Format: Hardback, giveaway prize
Links: Amazon UK | Goodreads
Blurb: This is almost a love story.

Ellis and Michael are twelve when they first become friends, and for a long time it is just the two of them, cycling the streets of Oxford, teaching themselves how to swim, discovering poetry, and dodging the fists of overbearing fathers. And then one day this closest of friendships grows into something more.

But then we fast forward a decade or so, to find that Ellis is married to Annie, and Michael is nowhere in sight. Which leads to the question, what happened in the years between?

This is almost a love story. But it’s not as simple as that.

Review: You only have to look on Goodreads for 30 seconds to see the abundance of 5 star reviews for this book. I read Sarah Winman’s, ‘When God Was a Rabbit’ a couple f years ago and it quickly become one of my favourite ever books. Sarah has a beautiful way with words and a real unique storytelling talent. I was thrilled to have won a copy of Tin Man, new newest novel and the copy I won was a gorgeous cloth, hardback version which looks absolutely stunning. This book isn’t even out yet but the lucky advance reviewers are already singing its praises so I really got my hopes up for this one.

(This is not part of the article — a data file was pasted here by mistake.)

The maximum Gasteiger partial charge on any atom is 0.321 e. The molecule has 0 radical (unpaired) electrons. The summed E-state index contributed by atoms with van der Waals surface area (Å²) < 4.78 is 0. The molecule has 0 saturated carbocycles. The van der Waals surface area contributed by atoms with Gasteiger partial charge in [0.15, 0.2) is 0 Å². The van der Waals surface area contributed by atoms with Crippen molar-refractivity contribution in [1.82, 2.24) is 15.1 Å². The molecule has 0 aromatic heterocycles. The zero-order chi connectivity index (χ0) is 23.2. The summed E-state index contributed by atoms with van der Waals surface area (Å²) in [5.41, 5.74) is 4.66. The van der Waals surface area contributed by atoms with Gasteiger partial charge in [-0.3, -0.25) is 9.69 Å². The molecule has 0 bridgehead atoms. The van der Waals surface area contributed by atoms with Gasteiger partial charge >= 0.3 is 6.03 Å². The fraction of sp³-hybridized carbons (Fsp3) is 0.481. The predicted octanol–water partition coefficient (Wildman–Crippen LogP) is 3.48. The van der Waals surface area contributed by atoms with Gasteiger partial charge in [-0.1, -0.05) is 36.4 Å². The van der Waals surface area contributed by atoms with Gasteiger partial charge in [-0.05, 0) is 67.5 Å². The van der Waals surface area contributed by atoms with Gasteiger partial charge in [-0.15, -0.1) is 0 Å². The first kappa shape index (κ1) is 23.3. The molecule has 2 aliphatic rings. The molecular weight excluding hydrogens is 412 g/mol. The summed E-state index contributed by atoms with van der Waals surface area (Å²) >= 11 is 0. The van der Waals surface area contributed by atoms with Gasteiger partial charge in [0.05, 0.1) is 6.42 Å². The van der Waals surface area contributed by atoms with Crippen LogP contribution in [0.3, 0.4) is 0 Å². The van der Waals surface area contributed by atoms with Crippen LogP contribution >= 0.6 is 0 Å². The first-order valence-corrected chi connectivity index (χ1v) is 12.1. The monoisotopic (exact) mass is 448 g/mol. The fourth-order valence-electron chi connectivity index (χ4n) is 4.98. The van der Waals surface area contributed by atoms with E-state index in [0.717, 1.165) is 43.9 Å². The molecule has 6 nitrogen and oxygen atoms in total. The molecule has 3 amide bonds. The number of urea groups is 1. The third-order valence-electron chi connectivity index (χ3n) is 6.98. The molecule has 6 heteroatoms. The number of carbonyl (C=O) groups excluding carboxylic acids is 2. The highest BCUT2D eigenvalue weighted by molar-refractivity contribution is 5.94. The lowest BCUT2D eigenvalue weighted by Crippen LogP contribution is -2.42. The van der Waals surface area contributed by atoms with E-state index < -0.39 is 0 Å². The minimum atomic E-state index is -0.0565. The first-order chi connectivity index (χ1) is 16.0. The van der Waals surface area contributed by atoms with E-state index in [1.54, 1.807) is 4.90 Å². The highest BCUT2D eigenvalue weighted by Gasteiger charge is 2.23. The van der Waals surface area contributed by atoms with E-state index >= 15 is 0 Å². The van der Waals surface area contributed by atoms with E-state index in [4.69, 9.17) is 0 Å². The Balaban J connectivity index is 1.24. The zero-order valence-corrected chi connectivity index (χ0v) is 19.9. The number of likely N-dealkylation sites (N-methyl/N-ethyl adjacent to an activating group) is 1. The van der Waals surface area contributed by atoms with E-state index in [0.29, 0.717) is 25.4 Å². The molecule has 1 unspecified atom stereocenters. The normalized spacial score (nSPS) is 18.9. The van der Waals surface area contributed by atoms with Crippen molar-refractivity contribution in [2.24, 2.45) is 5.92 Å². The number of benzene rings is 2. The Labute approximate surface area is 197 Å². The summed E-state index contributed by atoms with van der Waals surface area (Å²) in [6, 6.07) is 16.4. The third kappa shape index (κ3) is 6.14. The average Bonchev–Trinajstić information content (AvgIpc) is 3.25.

Sigh… I’ve been absolutely dreading writing this review because I know so many people will disagree with me . I’m worried I’m going to get stoned to be quite honest because whilst yes, it’s beautifully written and yes, Sarah has a wonderful voice and yes, it covers topics that need to be covered more and sensitive issues that aren’t spoken about in books and yes, it’s bright and vivid – I didn’t like it. I’m not denying it’s a wonderful book. It is. I just personally, didn’t like it. I found it far too whimsical and unbelievable and unrealistically romantic. That’s my first mistake really, I don’t like romance novels. Doh.